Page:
Kevin Costner is Ethan Renner, a worn-out, lethal international spy who is diagnosed with a rare brain cancer that will kill him in three months.
Realizing the mistakes he made choosing his killing career over his family, he travels to Paris to reconcile with his estranged daughter Zooey (Hailee Steinfeld) and is given three days to spend with her while his ex-wife Christine (Connie Nielsen) leaves on a business trip.
However, Ethan gets another offer by the mysterious Vivi (Amber Heard). She’ll give him this experimental drug that could cure him. The catch is he has to be willing to come back to the spy game and track down and kill the Wolf (Richard Sammel).
So he has three days to kill between playing the good father and killing a lot of bad guys. And the only reason you should watch this is if you’re in desperate need of two hours to kill. And even then just go read a book or something.
Costner seemed like he was getting a little bump in resurgence recently. I’ve been seeing him much more frequently both in supporting and lead roles.
Yet, none have really been a dazzling return to form for him. Other than the Hatfields & McCoys mini-series, I haven’t much liked any of his recent films that I’ve seen. And I am gladly throwing Three Days to Kill onto the pile.
The only upside to this movie is that it still appears that Costner can shift between action moves and quieter emotional moments. I think he could convincingly do a Taken-type of thing, which this is clearly influenced by (that’s not too surprising since it’s a story and screenplay by Luc Besson).
He still has a charisma onscreen and it almost manages to eek through in small moments here. Had this been better made he might have had a nice little sleeper of a hit. But it’s very badly made, brings Costner down and you’re left wondering why would he agree to be in such a b-level movie. This did him no favors.
Things begin to unravel pretty fast in an incoherent story that shuffles between Costner trying to track down the Wolf, making up lost time with his ex-wife and daughter, trading tough talk with leather-clad Heard, riding a purple bicycle, getting friendlier and more welcoming to a family of squatters nestled in his apartment, having awkward conversations with his daughter’s boyfriend, getting into some action scenes and experiencing psychedelic blackouts.
It goes all over the place. The tone shifts so dramatically from scene to scene that it never settles into any kind of rhythm. There are violent bursts of action, awkward comedy and heart strings being tugged with absolutely no finesse. It’s a really strange jarring film.
It’s a seemingly simple enough premise too, but the story gets so convoluted at points I wasn’t sure why Costner was interrogating this guy or what connection he has to the Wolf.
His relationship with his daughter crossing into his assassin assignment feels so forced at times. Oh, she calls just when he’s about to kill someone. That’s mighty awkward. The guy he’s interrogating happens to know a recipe for spaghetti sauce which his daughter needs. That’s funny, right? Really stupid scenes.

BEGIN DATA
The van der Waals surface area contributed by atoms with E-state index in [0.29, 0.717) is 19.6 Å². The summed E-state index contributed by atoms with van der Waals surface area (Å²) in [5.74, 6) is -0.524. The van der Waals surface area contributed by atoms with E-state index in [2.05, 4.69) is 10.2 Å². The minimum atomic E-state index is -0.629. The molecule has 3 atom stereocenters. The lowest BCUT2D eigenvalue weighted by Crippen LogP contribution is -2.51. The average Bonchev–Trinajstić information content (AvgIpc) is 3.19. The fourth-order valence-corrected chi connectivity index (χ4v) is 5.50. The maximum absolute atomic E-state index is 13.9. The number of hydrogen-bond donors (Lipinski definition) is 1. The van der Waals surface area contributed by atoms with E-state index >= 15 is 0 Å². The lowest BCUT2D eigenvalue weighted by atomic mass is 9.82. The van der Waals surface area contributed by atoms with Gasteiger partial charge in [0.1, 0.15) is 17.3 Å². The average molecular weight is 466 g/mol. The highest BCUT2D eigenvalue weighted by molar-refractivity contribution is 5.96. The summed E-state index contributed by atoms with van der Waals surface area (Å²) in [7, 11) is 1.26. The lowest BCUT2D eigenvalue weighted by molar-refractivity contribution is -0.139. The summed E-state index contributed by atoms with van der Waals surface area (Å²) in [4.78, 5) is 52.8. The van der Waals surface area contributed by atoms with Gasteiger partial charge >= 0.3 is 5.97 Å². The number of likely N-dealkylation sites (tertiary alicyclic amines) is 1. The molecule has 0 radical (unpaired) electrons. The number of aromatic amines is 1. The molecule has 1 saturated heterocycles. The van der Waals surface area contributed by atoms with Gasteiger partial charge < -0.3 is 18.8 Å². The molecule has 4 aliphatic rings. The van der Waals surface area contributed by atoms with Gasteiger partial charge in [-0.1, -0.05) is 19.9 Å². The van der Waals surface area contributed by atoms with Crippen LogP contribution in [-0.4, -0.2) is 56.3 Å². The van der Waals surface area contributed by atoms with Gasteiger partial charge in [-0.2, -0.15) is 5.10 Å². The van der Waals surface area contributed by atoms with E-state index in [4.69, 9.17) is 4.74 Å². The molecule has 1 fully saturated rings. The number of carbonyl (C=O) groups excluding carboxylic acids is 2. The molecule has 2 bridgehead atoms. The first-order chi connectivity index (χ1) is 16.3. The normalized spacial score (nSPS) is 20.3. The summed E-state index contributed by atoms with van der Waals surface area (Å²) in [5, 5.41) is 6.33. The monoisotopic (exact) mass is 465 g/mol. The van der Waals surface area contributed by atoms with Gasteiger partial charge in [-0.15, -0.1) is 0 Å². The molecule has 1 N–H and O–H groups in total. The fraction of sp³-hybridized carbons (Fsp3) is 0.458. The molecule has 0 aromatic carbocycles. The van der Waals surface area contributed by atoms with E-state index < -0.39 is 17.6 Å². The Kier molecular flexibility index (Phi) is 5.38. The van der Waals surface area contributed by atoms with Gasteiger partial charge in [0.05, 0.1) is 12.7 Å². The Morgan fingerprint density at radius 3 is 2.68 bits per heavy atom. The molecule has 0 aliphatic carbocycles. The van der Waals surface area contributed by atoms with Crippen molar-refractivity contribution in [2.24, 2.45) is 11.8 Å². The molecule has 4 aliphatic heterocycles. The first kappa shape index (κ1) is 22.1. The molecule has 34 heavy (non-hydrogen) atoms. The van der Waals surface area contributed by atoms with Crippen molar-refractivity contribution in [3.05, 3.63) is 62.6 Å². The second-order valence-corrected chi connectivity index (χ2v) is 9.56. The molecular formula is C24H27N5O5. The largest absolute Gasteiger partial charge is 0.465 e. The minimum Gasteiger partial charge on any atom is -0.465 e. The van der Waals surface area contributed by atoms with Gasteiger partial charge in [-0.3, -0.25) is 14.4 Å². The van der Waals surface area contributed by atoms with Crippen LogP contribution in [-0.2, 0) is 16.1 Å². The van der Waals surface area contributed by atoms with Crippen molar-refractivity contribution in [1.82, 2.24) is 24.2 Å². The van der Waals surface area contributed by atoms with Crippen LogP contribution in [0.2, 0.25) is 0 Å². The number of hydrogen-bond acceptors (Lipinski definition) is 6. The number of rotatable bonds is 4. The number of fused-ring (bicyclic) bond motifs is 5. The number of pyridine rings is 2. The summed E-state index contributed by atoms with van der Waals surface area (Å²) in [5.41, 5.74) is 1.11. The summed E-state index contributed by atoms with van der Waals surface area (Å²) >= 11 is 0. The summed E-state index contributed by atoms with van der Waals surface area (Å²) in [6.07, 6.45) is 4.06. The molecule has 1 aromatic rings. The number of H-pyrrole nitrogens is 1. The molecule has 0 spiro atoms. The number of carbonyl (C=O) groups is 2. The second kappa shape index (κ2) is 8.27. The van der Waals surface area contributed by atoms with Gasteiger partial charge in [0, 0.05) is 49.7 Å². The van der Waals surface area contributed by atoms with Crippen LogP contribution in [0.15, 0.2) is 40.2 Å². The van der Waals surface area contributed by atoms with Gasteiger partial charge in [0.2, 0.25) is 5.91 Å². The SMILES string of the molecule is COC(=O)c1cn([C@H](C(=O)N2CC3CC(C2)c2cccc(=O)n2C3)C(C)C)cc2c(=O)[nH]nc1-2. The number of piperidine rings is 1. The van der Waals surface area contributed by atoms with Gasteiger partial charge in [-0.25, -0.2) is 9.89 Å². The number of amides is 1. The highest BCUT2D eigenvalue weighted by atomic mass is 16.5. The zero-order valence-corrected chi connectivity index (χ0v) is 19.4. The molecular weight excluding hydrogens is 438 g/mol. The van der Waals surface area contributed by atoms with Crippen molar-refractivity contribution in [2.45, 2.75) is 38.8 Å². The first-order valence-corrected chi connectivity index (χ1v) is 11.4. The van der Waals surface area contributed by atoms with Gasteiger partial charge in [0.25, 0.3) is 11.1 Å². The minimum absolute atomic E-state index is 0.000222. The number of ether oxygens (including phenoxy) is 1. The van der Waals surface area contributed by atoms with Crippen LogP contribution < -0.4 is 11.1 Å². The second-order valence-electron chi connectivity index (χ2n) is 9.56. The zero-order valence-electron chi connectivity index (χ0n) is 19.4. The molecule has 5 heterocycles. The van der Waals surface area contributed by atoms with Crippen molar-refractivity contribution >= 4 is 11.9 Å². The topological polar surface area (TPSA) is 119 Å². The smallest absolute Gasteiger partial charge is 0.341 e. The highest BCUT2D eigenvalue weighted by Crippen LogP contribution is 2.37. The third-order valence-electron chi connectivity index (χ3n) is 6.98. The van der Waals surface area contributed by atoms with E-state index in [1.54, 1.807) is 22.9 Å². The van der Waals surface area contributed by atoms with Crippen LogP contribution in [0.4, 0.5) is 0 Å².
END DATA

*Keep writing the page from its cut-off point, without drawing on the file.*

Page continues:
The whole squatter thing really confused me as to why that subplot was even there! I guess it was meant to add light comedy during interrogation scenes that take place in the apartment bathroom. Oh my how awkward, Ethan has to torture a guy while a little boy squatter sits outside the door. Very, very strange.
The real kicker is the scene when the squatter family declares they will name their new baby after Ethan. I just couldn’t figure out if the movie was sincere with this or trying and failing to be funny.
Heard is laughable and boring as the secretive, cool as ice spy. The happy little family montage of Costner finally connecting with his wife and daughter was embarrassingly convenient.
Granted I started to zone out at points, but I’m still not sure how his family and the Wolf end up at a big party together at the end. I didn’t care at that point anyway, I was just happy this was nearing its end.
This could have been an entertaining less heavy Taken knock-off. As I said I like Costner and doing a fun actioner might have been a smart move for him. And there is some effective action moments that unfold in Paris with a car chase and some fights, but the movie as a whole desperately needed more focus.
The story throws too many balls in the air and director McG can’t keep them all up or balance them in any way. They all come bouncing to the ground very quickly. This shouldn’t be too surprising given McG’s track record.
At two solid hours the movie gets more confused the longer it goes and I felt every minute of it. It became a real chore to get to the end.
This is not one of Costner’s best. It’s on the much lower end of his recent film excursions – in fact out his entire career! Be wise and skip it, which is what Costner should have done.